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Jun 21, 2012

Rail investments to help lower transportation costs in Africa

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Construction|Africa|Ghana|Projects|Road|Africa|Ghana|Morocco|Nigeria|Tanzania|USD|Building|Freight Transportation|Passenger Transportation|Rail Infrastructure|Transport|Infrastructure|James Milne|Rail
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Rail infrastructure development in Africa can play a crucial role in the formation of trade corridors, as rail routes are developed to link major cities, providing companies with access to large markets.

Frost & Sullivan environment and building technology group analyst James Milne said that such links would provide for cheaper passenger and freight transportation.

He added that urbanisation and the development of megacities would also drive the need for light urban railways.

“Road transport is heavily burdened in almost all countries in Africa, and the development of rail infrastructure is a viable option for reducing freight and passenger transportation costs going forward,” he said.

There were a number of key high profile rail infrastructure projects in Africa, both ongoing and planned, to the value of $48.12-billion. Countries of particular interest in terms of infrastructure expenditure included Morocco, Nigeria, Ghana and Tanzania.

Milne said that the development of rail infrastructure would also promote intraregional trade on the continent, which would boost economic growth. “In Africa, [intraregional trade] is currently very low. Only 7.6% of trade recorded by large trade zones in Africa in 2010 was intraregional.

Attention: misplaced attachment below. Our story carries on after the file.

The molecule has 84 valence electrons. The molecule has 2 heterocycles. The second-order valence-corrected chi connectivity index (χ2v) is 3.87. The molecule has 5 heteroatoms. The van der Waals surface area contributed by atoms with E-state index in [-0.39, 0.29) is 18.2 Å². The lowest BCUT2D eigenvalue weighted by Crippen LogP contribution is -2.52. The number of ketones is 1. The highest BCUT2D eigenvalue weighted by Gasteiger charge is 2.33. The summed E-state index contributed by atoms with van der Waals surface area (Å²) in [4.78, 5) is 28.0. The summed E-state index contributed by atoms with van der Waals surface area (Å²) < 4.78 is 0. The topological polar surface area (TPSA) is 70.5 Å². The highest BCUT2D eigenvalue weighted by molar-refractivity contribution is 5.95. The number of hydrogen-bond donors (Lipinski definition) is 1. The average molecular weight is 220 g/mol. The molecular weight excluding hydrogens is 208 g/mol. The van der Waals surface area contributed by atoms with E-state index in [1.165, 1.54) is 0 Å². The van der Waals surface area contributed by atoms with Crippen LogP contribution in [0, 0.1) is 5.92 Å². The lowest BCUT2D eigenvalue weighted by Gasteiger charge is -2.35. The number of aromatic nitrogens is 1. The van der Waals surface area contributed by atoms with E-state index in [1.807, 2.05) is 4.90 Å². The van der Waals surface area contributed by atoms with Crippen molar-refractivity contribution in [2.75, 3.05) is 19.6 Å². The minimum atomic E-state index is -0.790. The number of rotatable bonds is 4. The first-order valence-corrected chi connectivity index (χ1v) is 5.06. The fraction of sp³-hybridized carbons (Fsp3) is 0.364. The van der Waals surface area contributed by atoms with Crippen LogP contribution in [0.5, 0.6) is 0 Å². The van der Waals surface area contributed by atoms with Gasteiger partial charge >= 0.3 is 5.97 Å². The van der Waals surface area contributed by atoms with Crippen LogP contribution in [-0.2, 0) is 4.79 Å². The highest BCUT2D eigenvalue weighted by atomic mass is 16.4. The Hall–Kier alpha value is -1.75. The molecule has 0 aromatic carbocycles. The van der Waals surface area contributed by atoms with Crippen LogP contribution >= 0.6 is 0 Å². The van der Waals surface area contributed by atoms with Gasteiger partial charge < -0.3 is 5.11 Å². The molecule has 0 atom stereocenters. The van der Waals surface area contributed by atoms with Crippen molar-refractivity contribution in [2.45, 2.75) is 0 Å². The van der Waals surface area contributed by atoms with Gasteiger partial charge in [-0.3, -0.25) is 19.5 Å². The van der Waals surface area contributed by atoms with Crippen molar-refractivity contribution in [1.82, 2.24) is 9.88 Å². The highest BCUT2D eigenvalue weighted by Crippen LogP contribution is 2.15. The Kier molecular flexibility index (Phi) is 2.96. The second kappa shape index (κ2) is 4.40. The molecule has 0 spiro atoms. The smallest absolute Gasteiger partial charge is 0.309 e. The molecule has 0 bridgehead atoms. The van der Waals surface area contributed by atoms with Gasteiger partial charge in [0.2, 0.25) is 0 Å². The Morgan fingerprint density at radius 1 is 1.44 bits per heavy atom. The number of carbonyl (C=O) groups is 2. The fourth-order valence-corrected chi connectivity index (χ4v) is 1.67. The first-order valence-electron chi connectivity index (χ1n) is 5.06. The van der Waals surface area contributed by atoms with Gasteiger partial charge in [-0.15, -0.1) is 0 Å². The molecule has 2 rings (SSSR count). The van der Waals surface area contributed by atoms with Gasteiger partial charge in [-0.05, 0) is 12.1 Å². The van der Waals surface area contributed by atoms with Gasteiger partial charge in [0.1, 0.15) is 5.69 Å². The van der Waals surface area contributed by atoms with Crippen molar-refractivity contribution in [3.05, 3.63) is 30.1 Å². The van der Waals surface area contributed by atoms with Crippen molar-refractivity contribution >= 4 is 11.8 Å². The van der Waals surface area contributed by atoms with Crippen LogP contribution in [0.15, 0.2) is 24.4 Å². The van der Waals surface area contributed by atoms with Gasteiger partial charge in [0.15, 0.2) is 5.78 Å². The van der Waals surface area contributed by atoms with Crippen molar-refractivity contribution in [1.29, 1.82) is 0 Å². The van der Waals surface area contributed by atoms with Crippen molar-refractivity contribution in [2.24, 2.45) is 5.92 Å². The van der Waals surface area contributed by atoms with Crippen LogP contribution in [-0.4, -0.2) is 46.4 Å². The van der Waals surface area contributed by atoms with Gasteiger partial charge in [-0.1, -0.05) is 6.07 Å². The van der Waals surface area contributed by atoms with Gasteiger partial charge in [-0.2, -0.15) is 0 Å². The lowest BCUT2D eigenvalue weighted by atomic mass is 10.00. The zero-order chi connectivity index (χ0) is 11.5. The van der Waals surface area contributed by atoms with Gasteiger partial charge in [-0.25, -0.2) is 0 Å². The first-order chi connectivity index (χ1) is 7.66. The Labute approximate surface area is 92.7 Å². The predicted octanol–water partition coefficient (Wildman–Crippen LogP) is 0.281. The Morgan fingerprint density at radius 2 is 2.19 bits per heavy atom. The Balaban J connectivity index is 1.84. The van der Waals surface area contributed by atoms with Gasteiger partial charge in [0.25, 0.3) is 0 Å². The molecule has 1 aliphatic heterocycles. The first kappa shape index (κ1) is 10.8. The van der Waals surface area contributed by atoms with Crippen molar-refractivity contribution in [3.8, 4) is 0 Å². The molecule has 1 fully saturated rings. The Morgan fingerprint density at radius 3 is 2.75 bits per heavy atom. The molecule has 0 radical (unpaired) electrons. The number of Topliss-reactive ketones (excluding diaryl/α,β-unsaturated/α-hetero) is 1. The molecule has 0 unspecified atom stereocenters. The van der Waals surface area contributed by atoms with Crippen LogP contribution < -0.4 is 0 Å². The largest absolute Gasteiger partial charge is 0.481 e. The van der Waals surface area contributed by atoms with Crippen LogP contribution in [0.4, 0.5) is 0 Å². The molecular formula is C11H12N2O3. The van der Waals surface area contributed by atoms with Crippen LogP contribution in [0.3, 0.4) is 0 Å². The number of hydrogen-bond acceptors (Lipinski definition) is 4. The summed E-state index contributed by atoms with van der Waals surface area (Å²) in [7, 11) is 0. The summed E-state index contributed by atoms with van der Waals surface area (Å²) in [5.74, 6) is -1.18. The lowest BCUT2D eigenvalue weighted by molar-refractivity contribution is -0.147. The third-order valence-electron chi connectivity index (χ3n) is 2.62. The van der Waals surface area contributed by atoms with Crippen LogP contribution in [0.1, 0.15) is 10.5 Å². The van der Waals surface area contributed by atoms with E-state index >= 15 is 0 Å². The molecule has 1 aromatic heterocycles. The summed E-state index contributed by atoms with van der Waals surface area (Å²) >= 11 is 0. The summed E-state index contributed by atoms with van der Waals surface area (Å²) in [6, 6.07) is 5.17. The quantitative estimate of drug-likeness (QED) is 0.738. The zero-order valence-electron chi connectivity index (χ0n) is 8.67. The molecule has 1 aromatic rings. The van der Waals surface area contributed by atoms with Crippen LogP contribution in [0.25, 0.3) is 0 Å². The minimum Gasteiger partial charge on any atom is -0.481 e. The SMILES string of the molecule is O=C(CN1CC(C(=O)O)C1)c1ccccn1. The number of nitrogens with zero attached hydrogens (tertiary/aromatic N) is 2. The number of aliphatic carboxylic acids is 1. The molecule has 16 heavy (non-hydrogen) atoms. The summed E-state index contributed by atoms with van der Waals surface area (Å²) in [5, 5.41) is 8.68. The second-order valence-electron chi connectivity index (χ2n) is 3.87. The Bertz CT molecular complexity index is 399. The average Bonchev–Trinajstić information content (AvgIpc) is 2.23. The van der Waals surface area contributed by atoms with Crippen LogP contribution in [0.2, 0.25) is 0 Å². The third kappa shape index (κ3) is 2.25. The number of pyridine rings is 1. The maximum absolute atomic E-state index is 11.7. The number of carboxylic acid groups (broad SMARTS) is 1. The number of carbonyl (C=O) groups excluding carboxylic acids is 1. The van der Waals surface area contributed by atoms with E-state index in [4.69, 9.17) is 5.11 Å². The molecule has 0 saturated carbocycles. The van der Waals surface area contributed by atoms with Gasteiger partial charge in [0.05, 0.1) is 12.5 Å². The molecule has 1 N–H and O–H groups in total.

“The implication is that, with the development of rail infrastructure linking a number of regions, intraregional trade would be vastly improved, particularly once policy suggestions, such as a unified African free trade zone, are put into action,” he added.

“The development of quality regional rail networks would also allow various forms of processing to take place in beneficiation hubs across the continent,” he said.

Milne also highlighted the number of challenges facing the continent in the development of infrastructure, including funding, skills shortage and poorly developed infrastructure, driving up the costs of projects.

“Cash-strapped governments are often reliant on multinational development partners and banks to provide a majority of the funds. This problem is compounded by the fact that significant funding shortages already exist for the rehabilitation of almost all rail networks in Africa.”

Further, he noted that, because multinational construction companies often carried out some of the largest infrastructure projects, a skills and knowledge transfer gap emerged upon completion of the work. Skills shortages were a widespread problem. Skilled workers often leave Africa for better wages abroad.

Milne said that future challenges included the political unrests that the continent is facing. “Africa is notorious for volatile political conditions. Although the political climate has been relatively stable in recent years, there is still significant risk of unexpected changes in countries’ political climate.”

 

Edited by: Mariaan Webb
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